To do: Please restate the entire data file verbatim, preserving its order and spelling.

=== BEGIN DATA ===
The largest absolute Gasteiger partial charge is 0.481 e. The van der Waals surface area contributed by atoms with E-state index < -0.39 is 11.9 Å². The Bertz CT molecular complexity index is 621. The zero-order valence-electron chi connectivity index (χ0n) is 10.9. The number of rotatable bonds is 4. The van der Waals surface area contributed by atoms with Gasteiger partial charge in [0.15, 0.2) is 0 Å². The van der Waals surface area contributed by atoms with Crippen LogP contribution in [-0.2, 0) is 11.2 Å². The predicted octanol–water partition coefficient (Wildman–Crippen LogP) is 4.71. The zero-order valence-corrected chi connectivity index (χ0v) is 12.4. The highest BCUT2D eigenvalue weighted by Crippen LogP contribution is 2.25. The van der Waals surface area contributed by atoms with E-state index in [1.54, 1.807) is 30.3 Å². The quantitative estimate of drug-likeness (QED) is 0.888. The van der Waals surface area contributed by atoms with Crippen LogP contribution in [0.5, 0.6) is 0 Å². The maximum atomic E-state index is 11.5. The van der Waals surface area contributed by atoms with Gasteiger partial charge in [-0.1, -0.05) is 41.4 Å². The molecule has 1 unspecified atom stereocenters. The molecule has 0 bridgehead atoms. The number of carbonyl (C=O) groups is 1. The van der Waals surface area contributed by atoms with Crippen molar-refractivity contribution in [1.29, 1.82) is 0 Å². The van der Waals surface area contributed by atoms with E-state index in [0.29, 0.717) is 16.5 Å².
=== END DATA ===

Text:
The largest absolute Gasteiger partial charge is 0.481 e. The van der Waals surface area contributed by atoms with E-state index < -0.39 is 11.9 Å². The Bertz CT molecular complexity index is 621. The zero-order valence-electron chi connectivity index (χ0n) is 10.9. The number of rotatable bonds is 4. The van der Waals surface area contributed by atoms with Gasteiger partial charge in [0.15, 0.2) is 0 Å². The van der Waals surface area contributed by atoms with Crippen LogP contribution in [-0.2, 0) is 11.2 Å². The predicted octanol–water partition coefficient (Wildman–Crippen LogP) is 4.71. The zero-order valence-corrected chi connectivity index (χ0v) is 12.4. The highest BCUT2D eigenvalue weighted by Crippen LogP contribution is 2.25. The van der Waals surface area contributed by atoms with E-state index in [1.54, 1.807) is 30.3 Å². The quantitative estimate of drug-likeness (QED) is 0.888. The van der Waals surface area contributed by atoms with Crippen LogP contribution in [0.5, 0.6) is 0 Å². The maximum atomic E-state index is 11.5. The van der Waals surface area contributed by atoms with Gasteiger partial charge in [-0.1, -0.05) is 41.4 Å². The molecule has 1 unspecified atom stereocenters. The molecule has 0 bridgehead atoms. The number of carbonyl (C=O) groups is 1. The van der Waals surface area contributed by atoms with Crippen molar-refractivity contribution in [1.29, 1.82) is 0 Å². The van der Waals surface area contributed by atoms with E-state index in [0.29, 0.717) is 16.5 Å².